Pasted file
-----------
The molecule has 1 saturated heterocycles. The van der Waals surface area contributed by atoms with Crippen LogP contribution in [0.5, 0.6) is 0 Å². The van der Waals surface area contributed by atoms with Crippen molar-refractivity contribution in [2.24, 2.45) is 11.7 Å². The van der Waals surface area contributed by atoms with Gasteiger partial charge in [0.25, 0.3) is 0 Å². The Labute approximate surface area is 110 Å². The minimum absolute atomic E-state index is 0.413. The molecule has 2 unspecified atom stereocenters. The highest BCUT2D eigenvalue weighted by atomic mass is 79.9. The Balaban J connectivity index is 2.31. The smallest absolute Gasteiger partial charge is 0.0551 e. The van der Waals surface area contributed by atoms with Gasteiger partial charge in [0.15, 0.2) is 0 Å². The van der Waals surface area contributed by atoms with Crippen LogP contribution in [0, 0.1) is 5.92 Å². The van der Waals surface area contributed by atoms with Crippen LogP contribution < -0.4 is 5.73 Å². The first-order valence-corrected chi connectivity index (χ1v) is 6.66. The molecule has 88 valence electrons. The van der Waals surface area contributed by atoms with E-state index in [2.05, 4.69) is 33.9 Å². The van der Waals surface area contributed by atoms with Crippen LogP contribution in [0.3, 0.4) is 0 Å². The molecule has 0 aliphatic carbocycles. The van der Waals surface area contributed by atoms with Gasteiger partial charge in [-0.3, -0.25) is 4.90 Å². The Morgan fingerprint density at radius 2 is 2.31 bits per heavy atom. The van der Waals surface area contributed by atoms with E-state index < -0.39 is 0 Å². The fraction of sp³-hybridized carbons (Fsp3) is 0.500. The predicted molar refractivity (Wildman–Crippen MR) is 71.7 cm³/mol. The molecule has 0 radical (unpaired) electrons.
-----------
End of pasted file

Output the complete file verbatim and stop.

The molecule has 1 saturated heterocycles. The van der Waals surface area contributed by atoms with Crippen LogP contribution in [0.5, 0.6) is 0 Å². The van der Waals surface area contributed by atoms with Crippen molar-refractivity contribution in [2.24, 2.45) is 11.7 Å². The van der Waals surface area contributed by atoms with Gasteiger partial charge in [0.25, 0.3) is 0 Å². The Labute approximate surface area is 110 Å². The minimum absolute atomic E-state index is 0.413. The molecule has 2 unspecified atom stereocenters. The highest BCUT2D eigenvalue weighted by atomic mass is 79.9. The Balaban J connectivity index is 2.31. The smallest absolute Gasteiger partial charge is 0.0551 e. The van der Waals surface area contributed by atoms with Gasteiger partial charge in [0.15, 0.2) is 0 Å². The van der Waals surface area contributed by atoms with Crippen LogP contribution in [0, 0.1) is 5.92 Å². The van der Waals surface area contributed by atoms with Crippen LogP contribution < -0.4 is 5.73 Å². The first-order valence-corrected chi connectivity index (χ1v) is 6.66. The molecule has 88 valence electrons. The van der Waals surface area contributed by atoms with E-state index in [2.05, 4.69) is 33.9 Å². The van der Waals surface area contributed by atoms with Crippen LogP contribution in [0.3, 0.4) is 0 Å². The molecule has 0 aliphatic carbocycles. The van der Waals surface area contributed by atoms with Gasteiger partial charge in [-0.3, -0.25) is 4.90 Å². The Morgan fingerprint density at radius 2 is 2.31 bits per heavy atom. The van der Waals surface area contributed by atoms with E-state index < -0.39 is 0 Å². The fraction of sp³-hybridized carbons (Fsp3) is 0.500. The predicted molar refractivity (Wildman–Crippen MR) is 71.7 cm³/mol. The molecule has 0 radical (unpaired) electrons.